In September, I wrote about spotting someone who may be carrying a concealed firearm. To date, it is one of the most popular blog entries I have written.
As a follow up, I thought all of you may be interested in an article that I had sent to me by a California police officer. The article, Dead Right: Recognizing Traits of Armed Individuals, is out of the March 2006 edition of the FBI Law Enforcement Bulletin.
The authors conducted three studies over a period of 15 years, and they found certain common characteristics in people that are illegally carrying firearms. In the article, the authors break down what police officers should look for into two general categories: concealment characteristics and behavioral traits.
Concealment characteristics are the things used by suspects to hide the firearm or other weapon. For example, an un-tucked shirt or sports jacket are examples of concealment characteristics. These characteristics may not be obvious. In modern society, casual dress with un-tucked shirts is quite common. Even though an un-tucked shirt may hide a firearm, in and of itself, it is not a good indicator.
An officer must judge the concealment characteristics in the context of the environment they are in. With clothing, an officer can simply ask “Does what I see match the surroundings?” For example, a person wearing a jeans jacket in August in Florida should raise your suspicions a lot more than the person next to him in shorts and an un-tucked t-shirt. Likewise, a person walking down a Chicago street in January with his coat unbuttoned should catch your attention also. After all, if he was wearing the coat for warmth, wouldn’t he button it up? Is he leaving it unbuttoned for fast access to a gun?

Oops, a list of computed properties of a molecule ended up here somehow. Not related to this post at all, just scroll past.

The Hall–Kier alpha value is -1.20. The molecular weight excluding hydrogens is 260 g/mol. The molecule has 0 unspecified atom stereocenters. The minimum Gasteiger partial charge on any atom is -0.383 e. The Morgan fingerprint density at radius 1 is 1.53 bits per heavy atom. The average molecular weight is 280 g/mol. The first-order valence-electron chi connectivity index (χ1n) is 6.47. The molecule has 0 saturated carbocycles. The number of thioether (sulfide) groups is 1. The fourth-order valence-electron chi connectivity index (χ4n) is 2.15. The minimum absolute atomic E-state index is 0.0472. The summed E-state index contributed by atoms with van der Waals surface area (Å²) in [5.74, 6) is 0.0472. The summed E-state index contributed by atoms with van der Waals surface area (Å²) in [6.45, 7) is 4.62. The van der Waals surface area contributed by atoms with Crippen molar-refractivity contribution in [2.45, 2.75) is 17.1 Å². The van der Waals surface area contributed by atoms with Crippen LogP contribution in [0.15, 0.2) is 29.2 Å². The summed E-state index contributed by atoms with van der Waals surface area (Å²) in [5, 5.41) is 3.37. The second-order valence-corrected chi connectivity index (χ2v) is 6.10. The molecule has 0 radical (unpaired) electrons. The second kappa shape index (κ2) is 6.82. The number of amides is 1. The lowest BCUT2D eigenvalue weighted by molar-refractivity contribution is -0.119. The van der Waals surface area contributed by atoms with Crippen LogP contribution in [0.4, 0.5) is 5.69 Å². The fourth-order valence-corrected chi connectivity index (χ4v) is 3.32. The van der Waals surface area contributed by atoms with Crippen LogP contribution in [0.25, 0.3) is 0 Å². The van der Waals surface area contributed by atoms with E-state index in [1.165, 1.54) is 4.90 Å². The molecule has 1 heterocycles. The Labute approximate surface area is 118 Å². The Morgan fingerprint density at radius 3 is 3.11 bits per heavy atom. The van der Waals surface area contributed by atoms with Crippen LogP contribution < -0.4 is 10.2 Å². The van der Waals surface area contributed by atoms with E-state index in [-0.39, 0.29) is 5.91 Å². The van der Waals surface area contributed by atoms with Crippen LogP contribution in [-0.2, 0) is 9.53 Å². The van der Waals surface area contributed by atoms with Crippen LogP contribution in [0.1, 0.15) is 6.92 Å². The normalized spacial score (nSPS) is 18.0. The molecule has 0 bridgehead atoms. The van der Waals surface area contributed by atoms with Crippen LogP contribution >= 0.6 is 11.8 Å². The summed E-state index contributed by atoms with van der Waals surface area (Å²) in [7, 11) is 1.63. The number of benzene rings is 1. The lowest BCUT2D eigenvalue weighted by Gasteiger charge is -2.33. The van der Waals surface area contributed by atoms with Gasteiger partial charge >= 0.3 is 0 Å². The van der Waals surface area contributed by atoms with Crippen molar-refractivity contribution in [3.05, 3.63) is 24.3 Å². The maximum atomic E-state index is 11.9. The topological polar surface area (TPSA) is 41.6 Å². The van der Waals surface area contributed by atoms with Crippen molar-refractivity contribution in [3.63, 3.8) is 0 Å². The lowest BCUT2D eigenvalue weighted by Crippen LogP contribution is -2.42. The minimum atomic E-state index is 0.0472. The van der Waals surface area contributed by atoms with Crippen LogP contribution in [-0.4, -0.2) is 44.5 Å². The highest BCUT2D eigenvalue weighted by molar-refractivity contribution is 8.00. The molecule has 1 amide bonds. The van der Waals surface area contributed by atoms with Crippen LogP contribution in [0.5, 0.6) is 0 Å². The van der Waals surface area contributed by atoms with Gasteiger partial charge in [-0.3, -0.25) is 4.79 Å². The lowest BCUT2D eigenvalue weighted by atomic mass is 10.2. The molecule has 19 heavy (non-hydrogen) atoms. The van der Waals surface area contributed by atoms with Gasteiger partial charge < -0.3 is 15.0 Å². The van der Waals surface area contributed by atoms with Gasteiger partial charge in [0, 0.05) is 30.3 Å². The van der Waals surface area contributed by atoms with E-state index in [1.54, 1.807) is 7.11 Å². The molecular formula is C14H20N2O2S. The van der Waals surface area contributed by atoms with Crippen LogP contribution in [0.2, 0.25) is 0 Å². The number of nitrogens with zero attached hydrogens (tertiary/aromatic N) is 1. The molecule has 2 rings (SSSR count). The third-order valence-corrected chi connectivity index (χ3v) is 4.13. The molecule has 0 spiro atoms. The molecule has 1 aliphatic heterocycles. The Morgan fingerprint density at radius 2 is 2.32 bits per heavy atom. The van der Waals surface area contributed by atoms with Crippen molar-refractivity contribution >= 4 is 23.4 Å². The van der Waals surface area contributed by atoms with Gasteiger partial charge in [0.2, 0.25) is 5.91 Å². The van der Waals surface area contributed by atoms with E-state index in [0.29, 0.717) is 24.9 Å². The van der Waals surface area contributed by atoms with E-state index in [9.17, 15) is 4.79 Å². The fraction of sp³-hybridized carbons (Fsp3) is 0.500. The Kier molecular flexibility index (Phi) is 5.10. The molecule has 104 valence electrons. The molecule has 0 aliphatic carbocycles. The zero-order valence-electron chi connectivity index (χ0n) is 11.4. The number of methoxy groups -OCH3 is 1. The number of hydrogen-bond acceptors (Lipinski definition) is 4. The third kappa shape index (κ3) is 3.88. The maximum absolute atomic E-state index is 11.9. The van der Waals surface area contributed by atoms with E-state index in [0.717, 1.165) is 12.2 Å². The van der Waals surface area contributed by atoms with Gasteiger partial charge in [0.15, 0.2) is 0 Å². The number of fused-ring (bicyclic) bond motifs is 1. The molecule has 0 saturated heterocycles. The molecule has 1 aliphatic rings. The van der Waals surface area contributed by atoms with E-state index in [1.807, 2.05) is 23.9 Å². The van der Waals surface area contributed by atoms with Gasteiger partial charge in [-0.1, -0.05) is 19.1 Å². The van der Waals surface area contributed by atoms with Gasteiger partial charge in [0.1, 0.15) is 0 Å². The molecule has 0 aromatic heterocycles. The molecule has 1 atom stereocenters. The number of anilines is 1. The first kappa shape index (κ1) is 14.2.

Bumps, bulges, weighted pockets, gym bags, paper sacks, and unusual clothing are all examples of concealment characteristics.
Behavioral traits, on the other hand, are those actions performed by the suspect which are clues that he is armed. Things like:
- frequently touching the firearm for reassurance,
- adjusting the weapon for comfort, or because it has moved out of place,
- an unusual walk or gait, and
- blading their weapon side away from you, similar to the “interview stance.”
The authors discovered that none of the offenders they interviewed, in 15 years of research, ever used a holster to carry their firearms. This means that a lot of the behavioral traits will be more obvious if you are looking for them. Think about it: if you are not carrying your gun in a holster, and it is moving around as you walk, aren’t you going to constantly be touching it to 1) make sure it doesn’t move too far out of place, and 2) you didn’t drop it?
In the article, the authors also go into safe ways of stopping armed suspects.
The article is well worth reading, and the download is free.
Richard is a police officer with a medium sized, central Florida department, and previously worked for a Metro-Atlanta agency. He has served as a field training officer, court officer, corporal, sergeant, lieutenant, watch commander, commander of a field training and evaluation program, and general pain in the butt to management-types looking to cut training hours.